What Channel Is The Olympics Opening Ceremony On? It's An Exciting Start To The Games

It's here. After all the buzz surrounding the Olympics, the 2016 Summer Olympic Games kick off Friday night. And if you're a fan of the Games, then you'll want to be sure to not miss the opening ceremony. So, what channel is the Olympics opening ceremony on? NBC has you covered.

The opening ceremony for the games will air on NBC on Friday Aug. 5 at 7:30 p.m. Eastern Time. The ceremony will stream on NBC with a one-hour delay on the East Coast, and a four-hour delay on the West Coast. As for online streaming, the ceremony will be streamed on the NBC Sports app and on, NBC reported.

The much-anticipated opening ceremony follows controversy that has surrounded Brazil hosting the Games, from construction problems, politics, poverty, and crime rates, to fears of Zika virus spread.

Fernando Meirelles, a film director who directed 2002 Brazilian film City of God, is one of the three creative directors for the ceremony, NPR reported. With a tight budget and a decent amount of negative coverage surrounding the Games being in Brazil, Meirelles told NPR that he hopes the opening show will be uplifting. "I hope that the Opening Ceremony will be a drug for depression in Brazil," he said. "Brazilians can look at it and say we are a cool people, we are different ethnic groups, we live together, we never went to war, we are peaceful, we know how to enjoy life and we tend to be happy."

Ross Kinnaird/Getty Images Sport/Getty Images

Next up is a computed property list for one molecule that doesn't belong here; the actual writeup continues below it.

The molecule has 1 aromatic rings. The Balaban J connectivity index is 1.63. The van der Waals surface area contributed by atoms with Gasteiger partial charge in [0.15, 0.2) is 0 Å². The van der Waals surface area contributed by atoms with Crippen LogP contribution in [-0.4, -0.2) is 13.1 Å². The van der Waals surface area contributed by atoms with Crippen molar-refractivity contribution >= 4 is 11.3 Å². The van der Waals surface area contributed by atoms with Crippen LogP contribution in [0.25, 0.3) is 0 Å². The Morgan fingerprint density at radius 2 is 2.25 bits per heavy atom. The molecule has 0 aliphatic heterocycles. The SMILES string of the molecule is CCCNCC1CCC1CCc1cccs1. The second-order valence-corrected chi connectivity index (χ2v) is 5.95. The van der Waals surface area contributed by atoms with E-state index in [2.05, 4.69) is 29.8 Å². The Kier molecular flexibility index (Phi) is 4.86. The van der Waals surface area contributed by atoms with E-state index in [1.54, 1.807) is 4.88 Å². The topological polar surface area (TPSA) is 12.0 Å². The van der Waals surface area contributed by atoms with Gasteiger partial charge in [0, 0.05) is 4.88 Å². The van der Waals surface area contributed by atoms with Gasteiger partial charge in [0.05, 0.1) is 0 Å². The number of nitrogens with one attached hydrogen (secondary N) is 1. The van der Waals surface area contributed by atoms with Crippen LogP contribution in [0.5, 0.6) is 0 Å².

According to NPR, highlights from the Opening Ceremony will include giants of Brazilian pop, Caetano Veloso and Gilberto Gil, pre-teen rapper MC Soffia, and supermodel Gisele Bundchen.

Back in September, Meirelles told the Daily Beast that, due a lower budget, the opening ceremony for the Games in Brazil won't be as extravagant as it was in Beijing or London.

We have a very interesting concept for the opening, but it won’t be an extravaganza like Beijing or London. Our budget is 20 times less than Beijing! So we’re really struggling to be consistent, with no money.

But Meirelles explained that, although it won't be "big," their goal is to make the ceremony "entertaining."

We’re not trying to be big, because it’s impossible—to be big, you need money. So we’re trying to be entertaining with a concept. It’s more about the idea than the money, to have a consistent concept that matters to the whole world.

After all the attention the Games has received, it will certainly be interesting to see how the Opening Ceremony will set the tone.